Interview by Marija Butkovic @MarijaButkovic
Nina Salomons is Dutch, based in London. Nina has grown up in 9 different countries and is very interested in social matters such as politics, history, ethics and people. She also has a very keen love for space, nature and new discoveries.
Nina, what does your current job role entail?
I’m Video Content Producer for VRFocus. I interview people who work in the immersive tech space. The focus is on Virtual Reality, Augmented Reality and Mixed Reality, which fall under the term XR.
I also lead the VR Diversity Initiative, which is a not-for-profit programme under VRFocus. The VR Diversity Initiative is aimed at bringing under-represented groups into XR. This is done through lowering the barrier to entry to XR by giving participants an opportunity to attend a free workshop where they create an XR project with the necessary hardware, software and equipment. Success for us is getting interested individuals from under-represented groups hired by companies looking to diversify their company. Leading the VR Diversity Initiative means planning and preparing the workshops. This includes finding sponsors, workshop leaders, hardware, software and equipment required for the participants to create a rough XR prototype.
Has it been an easy industry to get into or have you had many challenges? How long did it take you to be where you are now? What was the biggest obstacle?
No, it has not been easy. It takes a lot of determination, time and networking. My journey began in 2015 soon after I graduated from film school, but let me first explain a bit about my background to give context. I got into VR through AR. Sounds strange, I know. However I believe that’s probably the route future VR enthusiasts will be taking.
I just finished graduating from MA in filmmaking in 2014 and first experienced AR at BVE (the UK’s Leading Entertainment & Media Tech event) in 2015. I’ve always been a massive fan of video games and previously had my own YouTube Gaming channel before Google bought the platform. On top of that science-fiction was my favourite genre for both films and video games.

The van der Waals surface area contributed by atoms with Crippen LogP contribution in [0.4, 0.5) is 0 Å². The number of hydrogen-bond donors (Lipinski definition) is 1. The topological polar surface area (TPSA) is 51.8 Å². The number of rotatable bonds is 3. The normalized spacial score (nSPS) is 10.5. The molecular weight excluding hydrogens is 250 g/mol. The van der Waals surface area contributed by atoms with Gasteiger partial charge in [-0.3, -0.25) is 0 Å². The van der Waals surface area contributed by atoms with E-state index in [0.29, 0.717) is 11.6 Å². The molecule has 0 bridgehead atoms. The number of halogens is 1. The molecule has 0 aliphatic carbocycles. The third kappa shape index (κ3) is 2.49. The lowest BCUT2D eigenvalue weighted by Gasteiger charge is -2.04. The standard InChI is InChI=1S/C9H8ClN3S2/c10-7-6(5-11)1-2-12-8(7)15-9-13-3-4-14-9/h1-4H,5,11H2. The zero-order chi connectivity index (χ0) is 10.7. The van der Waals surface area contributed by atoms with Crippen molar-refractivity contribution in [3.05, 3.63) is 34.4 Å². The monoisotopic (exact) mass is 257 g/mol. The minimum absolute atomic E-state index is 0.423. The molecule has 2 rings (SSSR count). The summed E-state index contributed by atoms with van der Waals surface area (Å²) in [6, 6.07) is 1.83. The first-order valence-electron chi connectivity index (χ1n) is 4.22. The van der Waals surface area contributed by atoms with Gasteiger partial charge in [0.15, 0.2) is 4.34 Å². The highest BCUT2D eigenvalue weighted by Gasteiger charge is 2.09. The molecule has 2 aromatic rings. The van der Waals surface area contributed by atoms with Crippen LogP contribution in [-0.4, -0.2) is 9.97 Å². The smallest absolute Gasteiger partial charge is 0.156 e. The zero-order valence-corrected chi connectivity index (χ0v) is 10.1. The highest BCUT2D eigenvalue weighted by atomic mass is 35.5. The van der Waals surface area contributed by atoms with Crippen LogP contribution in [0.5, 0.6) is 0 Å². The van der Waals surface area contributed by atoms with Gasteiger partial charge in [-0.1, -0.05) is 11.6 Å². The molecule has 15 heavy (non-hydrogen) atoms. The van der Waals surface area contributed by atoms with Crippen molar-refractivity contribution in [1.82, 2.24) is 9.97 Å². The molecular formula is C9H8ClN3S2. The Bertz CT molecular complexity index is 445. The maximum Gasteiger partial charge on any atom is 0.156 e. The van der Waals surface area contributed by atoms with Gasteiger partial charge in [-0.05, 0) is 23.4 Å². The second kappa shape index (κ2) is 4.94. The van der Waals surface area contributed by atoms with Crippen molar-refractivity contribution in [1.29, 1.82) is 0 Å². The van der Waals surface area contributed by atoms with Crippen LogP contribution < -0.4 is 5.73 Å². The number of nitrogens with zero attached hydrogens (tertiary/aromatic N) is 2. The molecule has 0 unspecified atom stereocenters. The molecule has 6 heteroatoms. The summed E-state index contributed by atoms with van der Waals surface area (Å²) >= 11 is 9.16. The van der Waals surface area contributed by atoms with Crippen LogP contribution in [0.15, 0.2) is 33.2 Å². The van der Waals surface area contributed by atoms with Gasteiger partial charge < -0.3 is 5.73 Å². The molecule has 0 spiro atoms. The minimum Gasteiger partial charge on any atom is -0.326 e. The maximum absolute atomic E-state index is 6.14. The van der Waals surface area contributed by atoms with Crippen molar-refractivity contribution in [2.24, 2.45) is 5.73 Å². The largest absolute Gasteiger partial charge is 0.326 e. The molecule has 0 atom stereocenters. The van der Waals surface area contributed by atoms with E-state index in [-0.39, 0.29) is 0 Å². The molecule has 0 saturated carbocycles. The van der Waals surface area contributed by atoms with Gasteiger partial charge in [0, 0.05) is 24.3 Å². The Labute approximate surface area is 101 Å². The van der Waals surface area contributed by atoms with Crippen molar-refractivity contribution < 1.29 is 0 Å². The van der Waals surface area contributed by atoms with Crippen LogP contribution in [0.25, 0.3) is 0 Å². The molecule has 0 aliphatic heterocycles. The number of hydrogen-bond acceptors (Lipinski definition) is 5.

It was a simple scan of a QR code, somebody handed me an iPad and a T-rex’s head stormed into the code at me. It was then another QR code where a building appeared and with an iPhone I could move closer and further away from it. This was probably my ‘aha’ moment, when I realised that the future I’d been seeing in films and video games was happening now.
There was no stopping me anymore. I knew I wanted to be part of this network and I started to do some researching whilst continuing my filmmaking career. Through 2016 I continued freelancing as a filmmaker, but simultaneously started to do a lot of research into the VR ecosystem. I reached out to various companies, creatives all working in the space but I had no coding experience, and so many people were confused by why I wanted to do it. There was no trust.
I had coffee with Anrick Bregman, a Unit9 Director and he gave me some advice on what I should do. 2016 was spent mostly on trying to afford the coffee’s, events, panels and money spent on travel to meet the right people. I ended up getting to know some people who did AR/VR at the pop up store at Old Street; I pitched ideas and came to the conclusion that I wanted to combine people outside of tech with people who know tech and bring the two together, at the time I had no idea that this would result in some form of a hackathon. 2016 also saw me getting more hands-on with planning, helping out with production and stitching 360 films for clients such as Renault, Tesco and Four Seasons.
This was when Anrick said he needed some help with press coverage for a VR experience called StormVR he was working on. I started to learn about press/media and publications that specialise in VR. I couldn’t find any massive influencers or websites that were willing to cover an indie experience at all. This is when I the got in touch with Thomas Gere who was doing the Realities Centre and I pitched the concept of a VR cosmetic surgery hackathon to him. Again, nobody trusted me but working for Anrick gave me some credibility and Thomas Gere then introduced me to Kevin Joyce, the CEO and editor of VRFocus.
I managed to get StormVR some coverage, got to know Kevin and set out to make the hackathon a success with his and Thomas’ assistance. The hackathon became a surgery hackathon, and a team won that have taken the idea and are now implementing into the NHS. The company is called Dualgoodhealth (http://dualgoodhealth.com/) and they do CPR training in VR.